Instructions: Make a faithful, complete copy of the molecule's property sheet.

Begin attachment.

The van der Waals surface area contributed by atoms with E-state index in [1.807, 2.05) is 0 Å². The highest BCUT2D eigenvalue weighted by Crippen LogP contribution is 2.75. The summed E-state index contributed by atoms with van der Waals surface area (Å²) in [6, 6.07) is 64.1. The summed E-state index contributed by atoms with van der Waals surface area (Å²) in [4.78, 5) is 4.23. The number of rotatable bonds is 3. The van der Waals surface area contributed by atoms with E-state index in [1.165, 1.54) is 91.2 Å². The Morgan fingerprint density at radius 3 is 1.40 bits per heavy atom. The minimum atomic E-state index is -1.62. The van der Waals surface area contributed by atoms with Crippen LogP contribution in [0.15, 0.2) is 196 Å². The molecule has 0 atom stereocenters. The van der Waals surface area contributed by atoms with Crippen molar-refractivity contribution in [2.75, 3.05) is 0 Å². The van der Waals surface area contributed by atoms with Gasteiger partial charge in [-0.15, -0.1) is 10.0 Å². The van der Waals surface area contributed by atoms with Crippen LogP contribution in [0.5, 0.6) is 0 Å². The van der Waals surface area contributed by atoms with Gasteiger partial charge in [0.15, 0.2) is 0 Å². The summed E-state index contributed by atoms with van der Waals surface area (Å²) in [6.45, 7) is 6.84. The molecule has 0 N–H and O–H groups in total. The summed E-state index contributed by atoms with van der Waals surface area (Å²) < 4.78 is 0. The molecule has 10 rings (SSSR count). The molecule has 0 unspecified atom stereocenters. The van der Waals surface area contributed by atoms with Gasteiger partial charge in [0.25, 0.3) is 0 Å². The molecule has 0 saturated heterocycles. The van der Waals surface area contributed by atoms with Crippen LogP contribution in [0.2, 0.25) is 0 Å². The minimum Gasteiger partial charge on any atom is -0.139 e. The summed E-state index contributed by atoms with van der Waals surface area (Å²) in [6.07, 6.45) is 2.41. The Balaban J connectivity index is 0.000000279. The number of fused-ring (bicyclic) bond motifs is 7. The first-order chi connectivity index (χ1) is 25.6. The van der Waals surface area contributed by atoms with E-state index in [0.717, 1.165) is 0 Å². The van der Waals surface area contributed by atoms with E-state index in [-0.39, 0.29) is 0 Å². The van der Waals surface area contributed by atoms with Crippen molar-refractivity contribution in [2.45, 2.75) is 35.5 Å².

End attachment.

The van der Waals surface area contributed by atoms with E-state index in [1.807, 2.05) is 0 Å². The highest BCUT2D eigenvalue weighted by Crippen LogP contribution is 2.75. The summed E-state index contributed by atoms with van der Waals surface area (Å²) in [6, 6.07) is 64.1. The summed E-state index contributed by atoms with van der Waals surface area (Å²) in [4.78, 5) is 4.23. The number of rotatable bonds is 3. The van der Waals surface area contributed by atoms with E-state index in [1.165, 1.54) is 91.2 Å². The Morgan fingerprint density at radius 3 is 1.40 bits per heavy atom. The minimum atomic E-state index is -1.62. The van der Waals surface area contributed by atoms with Crippen LogP contribution in [0.15, 0.2) is 196 Å². The molecule has 0 atom stereocenters. The van der Waals surface area contributed by atoms with Crippen molar-refractivity contribution in [2.75, 3.05) is 0 Å². The van der Waals surface area contributed by atoms with Gasteiger partial charge in [-0.15, -0.1) is 10.0 Å². The van der Waals surface area contributed by atoms with Crippen LogP contribution in [0.5, 0.6) is 0 Å². The van der Waals surface area contributed by atoms with Gasteiger partial charge in [0.15, 0.2) is 0 Å². The summed E-state index contributed by atoms with van der Waals surface area (Å²) in [6.45, 7) is 6.84. The molecule has 0 N–H and O–H groups in total. The summed E-state index contributed by atoms with van der Waals surface area (Å²) < 4.78 is 0. The molecule has 10 rings (SSSR count). The molecule has 0 unspecified atom stereocenters. The van der Waals surface area contributed by atoms with Gasteiger partial charge in [0.25, 0.3) is 0 Å². The molecule has 0 saturated heterocycles. The van der Waals surface area contributed by atoms with Crippen LogP contribution in [0.2, 0.25) is 0 Å². The minimum Gasteiger partial charge on any atom is -0.139 e. The summed E-state index contributed by atoms with van der Waals surface area (Å²) in [6.07, 6.45) is 2.41. The Balaban J connectivity index is 0.000000279. The number of fused-ring (bicyclic) bond motifs is 7. The first-order chi connectivity index (χ1) is 25.6. The van der Waals surface area contributed by atoms with E-state index in [0.717, 1.165) is 0 Å². The van der Waals surface area contributed by atoms with E-state index in [-0.39, 0.29) is 0 Å². The van der Waals surface area contributed by atoms with Crippen molar-refractivity contribution in [2.45, 2.75) is 35.5 Å².